In Long v. SEPTA, the Third Circuit considered whether and when a violation of a statute is a standing-conferring injury-in-fact satisfying the Constitution’s “case or controversy” requirement.
At issue in Long was whether the plaintiffs, who were denied employment by SEPTA when background checks disclosed disqualifying criminal histories, could sue SEPTA for failing to provide them with copies of their rights under the Fair Credit Reporting Act (FCRA) and copies of their background consumer reports before being denied employment, both of which are required by FCRA. The district court dismissed the complaint, stating that the plaintiffs did not allege a “concrete injury in fact,” because the alleged FCRA violations were “bare procedural violations.”
On appeal, the Third Circuit affirmed the dismissal of the claim based on SEPTA’s failure to provide the plaintiffs notice of their FCRA rights. The Court held that, because the plaintiffs understood their rights well enough to bring the suit, they were not injured by SEPTA’s failure to give them notice of those rights and, therefore, lacked standing to pursue the claim.
But the Third Circuit reversed the dismissal of the claim based on SEPTA’s failure to provide copies of the plaintiffs’ consumer reports. The Third Circuit applied the two tests “for whether an intangible injury can be . . . concrete” set forth in Spokeo, Inc. v. Robins. The first test – a history test – required the Court to determine “whether an alleged intangible harm is closely related to a harm that has traditionally been regarded as providing a basis for a lawsuit.” The second test – a congressional test – required the Court to determine whether the “disclosure of Plaintiffs’ private information was closely related to a historical tort” such that it was “within Congress’s discretion to elevate . . . into a concrete injury.”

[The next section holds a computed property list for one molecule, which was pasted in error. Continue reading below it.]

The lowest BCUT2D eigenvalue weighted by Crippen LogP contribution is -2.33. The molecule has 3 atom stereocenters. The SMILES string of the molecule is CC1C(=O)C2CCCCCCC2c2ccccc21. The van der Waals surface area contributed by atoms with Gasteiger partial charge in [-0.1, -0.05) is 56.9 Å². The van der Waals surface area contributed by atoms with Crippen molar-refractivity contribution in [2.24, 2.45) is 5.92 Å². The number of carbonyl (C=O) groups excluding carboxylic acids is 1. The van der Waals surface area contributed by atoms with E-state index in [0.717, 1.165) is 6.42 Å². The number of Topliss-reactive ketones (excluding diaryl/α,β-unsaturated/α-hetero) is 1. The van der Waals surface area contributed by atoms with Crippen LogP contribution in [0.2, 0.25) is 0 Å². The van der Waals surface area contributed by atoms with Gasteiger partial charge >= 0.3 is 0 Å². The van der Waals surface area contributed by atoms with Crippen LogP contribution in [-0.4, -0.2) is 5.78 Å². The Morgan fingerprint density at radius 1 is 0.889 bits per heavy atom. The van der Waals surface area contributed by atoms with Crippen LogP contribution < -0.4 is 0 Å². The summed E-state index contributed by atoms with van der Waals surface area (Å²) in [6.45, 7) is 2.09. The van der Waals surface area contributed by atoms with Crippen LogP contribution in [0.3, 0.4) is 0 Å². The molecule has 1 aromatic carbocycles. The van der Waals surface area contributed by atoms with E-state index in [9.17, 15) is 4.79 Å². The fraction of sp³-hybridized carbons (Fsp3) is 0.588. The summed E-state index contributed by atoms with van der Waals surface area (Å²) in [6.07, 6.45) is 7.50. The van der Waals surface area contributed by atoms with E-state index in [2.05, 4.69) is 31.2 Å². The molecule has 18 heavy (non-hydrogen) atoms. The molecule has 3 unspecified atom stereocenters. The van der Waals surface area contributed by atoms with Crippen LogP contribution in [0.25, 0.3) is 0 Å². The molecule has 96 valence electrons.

Applying these tests, the Third Circuit held that the plaintiffs had Article III standing to assert their claim that SEPTA failed to provide copies of their consumer reports. Specifically, the Court found that the intangible harm sought to be prevented by requiring disclosure of background reports before an adverse employment action was closely related to the harm protected by several common-law privacy torts and that the harm was substantial enough for Congress to elevate it into a judicially-redressable injury in fact.
The Long ruling provides important guidance on how courts should apply Spokeo. Further, this ruling helps shed light on what injuries can be considered “concrete” and “particular” in order to have Article III standing.